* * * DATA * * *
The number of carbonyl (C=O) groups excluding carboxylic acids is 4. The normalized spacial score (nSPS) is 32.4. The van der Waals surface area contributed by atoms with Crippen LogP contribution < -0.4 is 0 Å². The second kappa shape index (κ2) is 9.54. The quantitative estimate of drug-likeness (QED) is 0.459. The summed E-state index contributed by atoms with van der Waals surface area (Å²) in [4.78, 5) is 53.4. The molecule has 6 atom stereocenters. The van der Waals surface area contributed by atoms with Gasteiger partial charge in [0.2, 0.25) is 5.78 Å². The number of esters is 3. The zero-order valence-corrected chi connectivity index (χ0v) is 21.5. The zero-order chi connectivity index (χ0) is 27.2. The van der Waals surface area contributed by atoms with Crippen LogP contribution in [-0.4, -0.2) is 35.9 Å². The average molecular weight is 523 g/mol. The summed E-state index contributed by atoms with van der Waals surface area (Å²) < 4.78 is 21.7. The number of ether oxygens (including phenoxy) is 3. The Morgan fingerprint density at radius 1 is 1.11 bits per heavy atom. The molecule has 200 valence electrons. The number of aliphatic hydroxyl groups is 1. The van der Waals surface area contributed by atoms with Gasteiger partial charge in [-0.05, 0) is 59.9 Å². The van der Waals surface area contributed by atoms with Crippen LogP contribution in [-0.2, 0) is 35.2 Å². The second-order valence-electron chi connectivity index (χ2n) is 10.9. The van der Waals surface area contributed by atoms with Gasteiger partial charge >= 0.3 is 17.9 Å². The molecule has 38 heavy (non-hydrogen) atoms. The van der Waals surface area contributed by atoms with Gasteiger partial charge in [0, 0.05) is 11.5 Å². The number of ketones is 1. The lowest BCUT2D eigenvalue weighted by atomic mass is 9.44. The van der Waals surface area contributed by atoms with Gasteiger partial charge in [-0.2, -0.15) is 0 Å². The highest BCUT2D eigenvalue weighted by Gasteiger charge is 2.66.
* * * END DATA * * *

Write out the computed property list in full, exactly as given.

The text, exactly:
The number of carbonyl (C=O) groups excluding carboxylic acids is 4. The normalized spacial score (nSPS) is 32.4. The van der Waals surface area contributed by atoms with Crippen LogP contribution < -0.4 is 0 Å². The second kappa shape index (κ2) is 9.54. The quantitative estimate of drug-likeness (QED) is 0.459. The summed E-state index contributed by atoms with van der Waals surface area (Å²) in [4.78, 5) is 53.4. The molecule has 6 atom stereocenters. The van der Waals surface area contributed by atoms with Gasteiger partial charge in [0.2, 0.25) is 5.78 Å². The number of esters is 3. The zero-order valence-corrected chi connectivity index (χ0v) is 21.5. The zero-order chi connectivity index (χ0) is 27.2. The van der Waals surface area contributed by atoms with Crippen LogP contribution in [-0.4, -0.2) is 35.9 Å². The average molecular weight is 523 g/mol. The summed E-state index contributed by atoms with van der Waals surface area (Å²) < 4.78 is 21.7. The number of ether oxygens (including phenoxy) is 3. The Morgan fingerprint density at radius 1 is 1.11 bits per heavy atom. The molecule has 200 valence electrons. The number of aliphatic hydroxyl groups is 1. The van der Waals surface area contributed by atoms with Gasteiger partial charge in [-0.05, 0) is 59.9 Å². The van der Waals surface area contributed by atoms with Crippen LogP contribution in [-0.2, 0) is 35.2 Å². The second-order valence-electron chi connectivity index (χ2n) is 10.9. The van der Waals surface area contributed by atoms with Gasteiger partial charge >= 0.3 is 17.9 Å². The molecule has 38 heavy (non-hydrogen) atoms. The van der Waals surface area contributed by atoms with Gasteiger partial charge in [0, 0.05) is 11.5 Å². The number of ketones is 1. The lowest BCUT2D eigenvalue weighted by atomic mass is 9.44. The van der Waals surface area contributed by atoms with Gasteiger partial charge in [-0.2, -0.15) is 0 Å². The highest BCUT2D eigenvalue weighted by Gasteiger charge is 2.66.